Looked After Children
The Looked after Children team
Hi, my name is Andy Bravery and I manage the Looked After Children’s Team for Bromley. Children and young people that find themselves in care are there through no fault of their own. Some return home after a few days, some stay for a few months or even years. Being in care is actually known as “looked after” and that is the aim of my team, to ensure you are safe and well looked after and given every opportunity to fulfil your potential into adulthood.
If you are allocated a Social Worker in my Looked After Children team (LAC team), it either means a Judge has made a decision that it is safer for you to remain in care and no longer live with your parents, or your parents are unable to look after you and have asked us to look after you on their behalf.
While you remain in care we will strive to give you a sense of permanency (certainty and belonging), meaning we will find a family that can look after you throughout your child hood and when you’re a teenager. For some children this means Adoption, (having a new forever family), but for the majority of children it will mean having a long term foster family.
Children who are Looked after and still in care on their 16th birthday, will transfer in a supported and planned way from my team to the 16+ leaving care team.
What will my social worker do for me?
Your allocated Social worker will help to support you during your time in care; they will usually visit you at your carer’s home, but may sometimes take you out to do fun things as a treat, also if you wish to see them somewhere else this can be arranged. During their visits they will see you alone, as well as speak to your carers. They will ask you questions about your carers and what it is like living with them, your family and what it is like when you see them, school, hobbies, your health and anything else that seems important at the time. You can also talk to them about anything that is bothering you and ask any questions you may have. Although having a Social Worker may feel strange at first, if you can give them a chance, get to know them and build a trusting relationship with them, it can really support and advise you during your time in care.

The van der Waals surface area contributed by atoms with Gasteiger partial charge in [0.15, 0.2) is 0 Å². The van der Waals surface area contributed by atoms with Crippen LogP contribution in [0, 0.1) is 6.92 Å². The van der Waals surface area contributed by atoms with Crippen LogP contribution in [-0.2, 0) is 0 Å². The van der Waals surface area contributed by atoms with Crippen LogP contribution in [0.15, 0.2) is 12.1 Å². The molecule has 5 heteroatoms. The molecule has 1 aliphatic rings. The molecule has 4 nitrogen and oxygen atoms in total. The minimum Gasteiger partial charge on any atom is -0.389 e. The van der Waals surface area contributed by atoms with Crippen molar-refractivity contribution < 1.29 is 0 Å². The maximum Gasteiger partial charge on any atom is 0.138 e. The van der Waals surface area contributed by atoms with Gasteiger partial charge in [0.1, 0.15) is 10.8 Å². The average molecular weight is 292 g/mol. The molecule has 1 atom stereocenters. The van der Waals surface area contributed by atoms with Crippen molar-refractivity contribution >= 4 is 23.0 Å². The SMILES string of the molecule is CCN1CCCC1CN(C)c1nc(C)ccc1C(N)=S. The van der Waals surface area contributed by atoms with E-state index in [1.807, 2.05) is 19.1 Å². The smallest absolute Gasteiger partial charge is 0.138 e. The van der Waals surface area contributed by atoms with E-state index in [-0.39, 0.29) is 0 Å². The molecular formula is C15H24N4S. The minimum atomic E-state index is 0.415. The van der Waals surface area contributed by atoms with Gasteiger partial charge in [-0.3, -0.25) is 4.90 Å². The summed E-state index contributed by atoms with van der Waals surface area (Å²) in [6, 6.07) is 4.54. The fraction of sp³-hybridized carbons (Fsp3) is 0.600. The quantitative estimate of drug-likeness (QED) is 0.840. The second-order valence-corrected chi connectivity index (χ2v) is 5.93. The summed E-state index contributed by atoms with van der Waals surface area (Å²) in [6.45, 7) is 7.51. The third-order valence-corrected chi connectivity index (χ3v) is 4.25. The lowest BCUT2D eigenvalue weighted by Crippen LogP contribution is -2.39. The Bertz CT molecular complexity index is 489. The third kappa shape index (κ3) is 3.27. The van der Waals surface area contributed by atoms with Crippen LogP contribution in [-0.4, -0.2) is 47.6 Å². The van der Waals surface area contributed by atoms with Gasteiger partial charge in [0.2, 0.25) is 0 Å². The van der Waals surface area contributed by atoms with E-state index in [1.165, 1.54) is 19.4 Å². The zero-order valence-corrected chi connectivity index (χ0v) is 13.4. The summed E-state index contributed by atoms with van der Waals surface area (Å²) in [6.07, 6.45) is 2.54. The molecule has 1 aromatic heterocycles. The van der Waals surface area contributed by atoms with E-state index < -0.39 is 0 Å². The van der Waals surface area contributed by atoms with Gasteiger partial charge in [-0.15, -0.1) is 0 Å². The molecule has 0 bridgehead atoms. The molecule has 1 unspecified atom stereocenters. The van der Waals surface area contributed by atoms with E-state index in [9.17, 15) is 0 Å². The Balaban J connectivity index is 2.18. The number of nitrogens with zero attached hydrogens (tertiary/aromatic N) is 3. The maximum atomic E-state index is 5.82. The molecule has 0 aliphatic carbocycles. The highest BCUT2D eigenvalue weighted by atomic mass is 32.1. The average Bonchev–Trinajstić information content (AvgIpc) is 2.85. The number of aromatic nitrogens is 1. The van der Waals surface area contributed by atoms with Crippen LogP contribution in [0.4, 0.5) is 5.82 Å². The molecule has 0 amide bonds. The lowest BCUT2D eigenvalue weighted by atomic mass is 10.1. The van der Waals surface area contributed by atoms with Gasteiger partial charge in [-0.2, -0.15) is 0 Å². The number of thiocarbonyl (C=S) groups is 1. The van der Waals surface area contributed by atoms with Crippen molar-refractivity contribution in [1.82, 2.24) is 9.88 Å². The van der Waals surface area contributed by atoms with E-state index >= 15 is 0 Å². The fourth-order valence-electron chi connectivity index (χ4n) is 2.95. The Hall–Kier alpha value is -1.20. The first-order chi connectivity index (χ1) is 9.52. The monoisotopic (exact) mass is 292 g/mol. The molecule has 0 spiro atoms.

Your Social Worker will visit you at least every six weeks, although this can be less often (but still every three months) if you are very settled and your placement is confirmed as permanent. You are also free to ask to see your Social Worker more often if you need to.
All of the visits are recorded as a written record and held on your file. As you get older you may become more interested in what is written on your file and with some notice you can view your file’s contents. You are also free to phone your Social Worker, if you need to talk about something that is worrying you. Your Social Worker’s main aim is to make sure you are safe and well.
In summary, this is what you can expect from your Social worker
- They will make every effort to ensure there is as little disruption as possible to your education, by avoiding where possible, changes of school or placement.
- Encourage your parents to get involved (where it is safe to do so) in your life.
- Set up a link between your school and carers.
- Be responsible for making sure that information about your education, health, placement and achievements is provided at your LAC review meeting
- Be there when you need them.